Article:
The Heroic and the Ordinary
A French History of Marriage Equality.
Also available in French.
Some months ago, I wrote an article reminiscing how thousands of us, L, G, B, T or S(traight), had been heroic. How we had, for months in a row, marched the streets, engaged in debates, born the unbearable, supported those who’d suffered, those who’d been thrown out, those who’d been beaten up.
It’s been more than two years now that the Taubira Law, a.k.a the “Mariage Pour Tous” law, was voted in France. Today, the heroic people came back, in the minds of many, to being ordinary people. Marriage Equality, the object of their fight and of the hatred of their foes, became something
Yes, I hear that phrase a lot. I hear it in the mouth of that crowd, that majority of people, that silent majority, that majority who did not stir. That majority who risked nothing, since it was not risking anything. I can see them, these ordinary people who have not been heroic, give away smiles to the same-sex couples they pass in the street, although not so long ago they declared to whomever might want to hear them their indifference and their preoccupation for more urgent and important matters, such as unemployment, poverty, or the unrest in the Middle East. Matters, in a nutshell, that concerned that ubiquitous majority, overwhelming, obvious, but who consistently fails to find a name and a face for itself. Oh, the noble intentions! How many there were of them back then, all for “the greater good”!
Today, I hear those very same people assure me, suddenly of a tranquil wisdom, a certainty bordering on faith, that marriage equality is simply good sense, that it will never be questioned again, because, let’s put it straight, having the right to marry someone you love is quite ordinary.
Do they know, these ordinary people, how much it cost all of us? Do they know how France, since that fight for equality, changed? For the best, but also for the worst? Do they know the demons that this fight has awakened?
Do they remember the words that they let be spoken? The casual murderous sentences that they pretended not to hear, that they let be spoken at dinner between the appetizers and the dessert, because family time is sacred and, in ordinary families, one must not put on a fight over dinner? Do they know, these heroes of the aftermath, these soldiers of the truce, that the heroic people, those who, today, smile back at them in the street, will never, truly, deeply, forget? Do they know that often forgiveness is not forgetfulness? That remembrance, vivid, covered in blood, is the necessary condition for forgiveness?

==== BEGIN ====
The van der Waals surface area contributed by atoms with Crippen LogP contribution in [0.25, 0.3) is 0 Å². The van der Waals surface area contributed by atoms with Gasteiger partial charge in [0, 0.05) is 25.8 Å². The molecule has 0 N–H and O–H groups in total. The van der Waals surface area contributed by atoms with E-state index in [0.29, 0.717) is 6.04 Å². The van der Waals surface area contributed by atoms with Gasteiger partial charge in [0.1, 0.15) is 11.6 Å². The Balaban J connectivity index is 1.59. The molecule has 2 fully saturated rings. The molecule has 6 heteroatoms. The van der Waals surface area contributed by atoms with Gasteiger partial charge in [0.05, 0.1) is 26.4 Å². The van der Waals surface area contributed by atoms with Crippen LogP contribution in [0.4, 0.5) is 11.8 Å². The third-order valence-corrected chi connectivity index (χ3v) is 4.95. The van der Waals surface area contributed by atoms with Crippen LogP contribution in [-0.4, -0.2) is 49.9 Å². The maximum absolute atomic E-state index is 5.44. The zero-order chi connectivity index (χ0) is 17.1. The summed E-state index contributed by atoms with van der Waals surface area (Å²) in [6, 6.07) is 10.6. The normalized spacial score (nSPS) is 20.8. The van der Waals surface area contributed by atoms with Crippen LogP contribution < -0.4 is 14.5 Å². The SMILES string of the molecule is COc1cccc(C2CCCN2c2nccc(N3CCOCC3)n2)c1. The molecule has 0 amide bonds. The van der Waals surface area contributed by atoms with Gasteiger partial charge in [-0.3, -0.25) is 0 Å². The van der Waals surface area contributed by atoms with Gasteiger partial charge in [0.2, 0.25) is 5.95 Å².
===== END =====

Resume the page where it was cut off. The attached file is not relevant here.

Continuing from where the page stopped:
Oh, how boring, unpleasant and irritating is this petty obsession of petty lobbys, this diktat named “Equal Rights”! Its most insufferable flaw is the way it only concerns, systematically, minorities (or what ordinary people, who perceive themselves as the majority, label so). But there is one thing that shall not be denied: whether it is won for women, blacks or homosexuals, the fight for Equal Rights is never ordinary. It is heroic. It digs trenches on a front line. The people it draws into combat are conscripts. Being heroic, then, is no less than a duty.
There are of course the deserters: those conscripts who wish they’d been ordinary, but who never will be. There are also the traitors: those who fought on the ennemy’s side to persuade themselves they could be both heroic and ordinary.
Alas! Tragically for them, those will never be the heroes of anyone.
Two years after the Taubira Law, I remember the heroic conscripts who every day went to the front line. But I also, and above all, remember those ordinary people who asked to be drafted. Those who did not have the nerve and cowardice to take unemployment, poverty and the unrest in the Middle East as hostages. Those who marched, debated, defended, denounced, supported. Those who rammed their fist down onto the table between the appetizers and the dessert. Those who had nothing to win, but who knew that others would have a lot to lose.
Those who understood that one does not build their own happiness on indifference and inequality.
Those who know that everything they have today, everything that appears to them as “quite ordinary” relies on the fights of other people who decided, some day, to be heroic.
Two years after the Taubira Law, I wish that among the ordinary people who did not stir, among those who remained silent, among those who had the murderous nerve to remain phlegmatic, tranquil, “above all this”, among those circumstantial Gandhis and Mother Teresas, awakens the consciousness of the immeasurable weight of what they did not do.
That woman there who is voting.
That black person there who is taking the bus with everyone.
That girl there who is swallowing her birth-control pill.
That divorcee there who is asking his girlfriend to marry him.
I wish that all those people think of the same-sex couple they smiled at in the street, and that they ask themselves: “Why did I not fight for them?”
Whoever we are, the rights that we have
always relie on the fights of others.
Two years after the Taubira Law, here I am, sitting in this café, finishing this post and thinking about my wife and about all those who fought.
Our children will be the sons and daughters of heroes.
What about yours?
This article is the opening post of the Equal Rights Week on Carrie Speaking.
CARRIE SPEAKING, aka C.I.D
Travel Writer, Blogger.
(Read more on http://carriespeaking.com)